I am proud that I did write this book. I’m glad that I waited until I was sixty. I believe that forty years brought insight to the story in terms of the obstacles that women faced in those days and a gentler perspective of the culture in Utah.
I also really like being proof that a new life can start late—or that it is never too late to revive a dream.
Wish I could give you a better report about the “Abusive Work Environments Act” potential to pass in Illinois this session. Unfortunately, this bill is still stuck in the Rules Committee for both our Senate and our House of Representatives. Same goes for the similar bills in New York and Wisconsin. All of this was done by Democratically-controlled lower house labor committees in all three states. This was due to their parties’ likely fear of this past midterm election in 2010.
Those of us who lead this important labor movement can only surmise legislative fear of the big money that goes to Republican legislators from the special interest, lobbying organization, the USChamber of Commerce and its branches in all states 18 states where our bill has been introduced. You see, the mighty, all-powerful Chamber has labeled our effort to be a “job-killer!” We can very effectively argue that this law would save jobs, not kill them! Of course, we argue for individual workers, even when targets of workplace bullying are the bosses themselves. The Chamber at present is dominated by large corporations, while they are running the Great American Small Businesses out of the marketplace!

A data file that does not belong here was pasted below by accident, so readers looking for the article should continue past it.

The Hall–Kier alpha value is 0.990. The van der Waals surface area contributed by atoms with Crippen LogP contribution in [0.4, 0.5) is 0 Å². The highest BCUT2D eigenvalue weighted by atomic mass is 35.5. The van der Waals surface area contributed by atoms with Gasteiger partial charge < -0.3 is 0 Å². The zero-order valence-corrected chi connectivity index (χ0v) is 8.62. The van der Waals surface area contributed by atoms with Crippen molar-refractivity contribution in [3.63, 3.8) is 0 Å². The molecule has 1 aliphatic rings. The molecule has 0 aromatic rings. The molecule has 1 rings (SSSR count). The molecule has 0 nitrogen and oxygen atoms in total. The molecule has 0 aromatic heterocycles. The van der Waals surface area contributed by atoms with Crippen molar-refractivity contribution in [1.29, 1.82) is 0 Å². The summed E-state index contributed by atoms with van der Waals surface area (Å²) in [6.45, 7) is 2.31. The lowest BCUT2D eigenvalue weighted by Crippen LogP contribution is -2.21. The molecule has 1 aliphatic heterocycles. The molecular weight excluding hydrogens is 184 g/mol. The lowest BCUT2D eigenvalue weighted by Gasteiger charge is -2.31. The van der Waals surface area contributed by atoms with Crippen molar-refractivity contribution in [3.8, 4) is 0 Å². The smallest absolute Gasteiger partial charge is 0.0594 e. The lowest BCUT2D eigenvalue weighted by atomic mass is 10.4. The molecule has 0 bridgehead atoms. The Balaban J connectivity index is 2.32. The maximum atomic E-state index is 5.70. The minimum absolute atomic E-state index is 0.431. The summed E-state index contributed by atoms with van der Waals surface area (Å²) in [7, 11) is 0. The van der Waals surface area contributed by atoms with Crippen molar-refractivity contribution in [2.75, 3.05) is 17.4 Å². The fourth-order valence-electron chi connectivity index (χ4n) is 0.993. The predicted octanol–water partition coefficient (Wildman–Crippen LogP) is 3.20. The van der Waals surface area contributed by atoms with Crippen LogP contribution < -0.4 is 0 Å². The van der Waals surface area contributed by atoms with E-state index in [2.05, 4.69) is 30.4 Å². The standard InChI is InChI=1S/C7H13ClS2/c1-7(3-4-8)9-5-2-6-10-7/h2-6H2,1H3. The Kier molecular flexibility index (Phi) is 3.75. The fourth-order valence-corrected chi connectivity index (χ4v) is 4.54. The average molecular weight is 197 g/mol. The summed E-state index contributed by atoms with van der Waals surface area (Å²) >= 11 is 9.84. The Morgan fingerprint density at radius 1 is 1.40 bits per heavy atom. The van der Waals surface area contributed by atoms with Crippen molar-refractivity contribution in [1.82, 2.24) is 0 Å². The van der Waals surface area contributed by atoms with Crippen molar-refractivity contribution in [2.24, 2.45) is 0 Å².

By most definitions, small businesses employ 300 or fewer workers. This is where the middle class used to work. Unfortunately, 1)”Mom and Pop” stores are driven out by “big box” stores, such as Walmart, which buys merchandise offshore. 2) The service sector jobs are being shipped offshore to foreign offices. 3) Manufacturing jobs are cheaper offshore, too. Manufacturing workers in many other countries can live for less. Their countries have cheaper, nationalized healthcare, with better patient outcomes than in the US. Global trade agreements protect their jobs.
The Chamber of Commerce can now accept and give lobbying money from anyone in the world and hand it out to any politician. The Supreme Court’s recent decision called, “Citizens Utilities v. Federal Election Commission” (January 2010) allows unlimited funds to go to politicians without those funds easily being traced in a timely manner by voters and the media. Because the “fair and balanced” media died under a Reagan veto, we have little way to follow the money effectively. Voters are duped. The politicians often sell out. They fear supporting the “little guys,” whether they are small businesses or individual American workers. Today only 2% of us are “big guys” anymore. The United States has evolved into a plutocracy, or government by the wealthy few. It will take new federal law to right this wrong.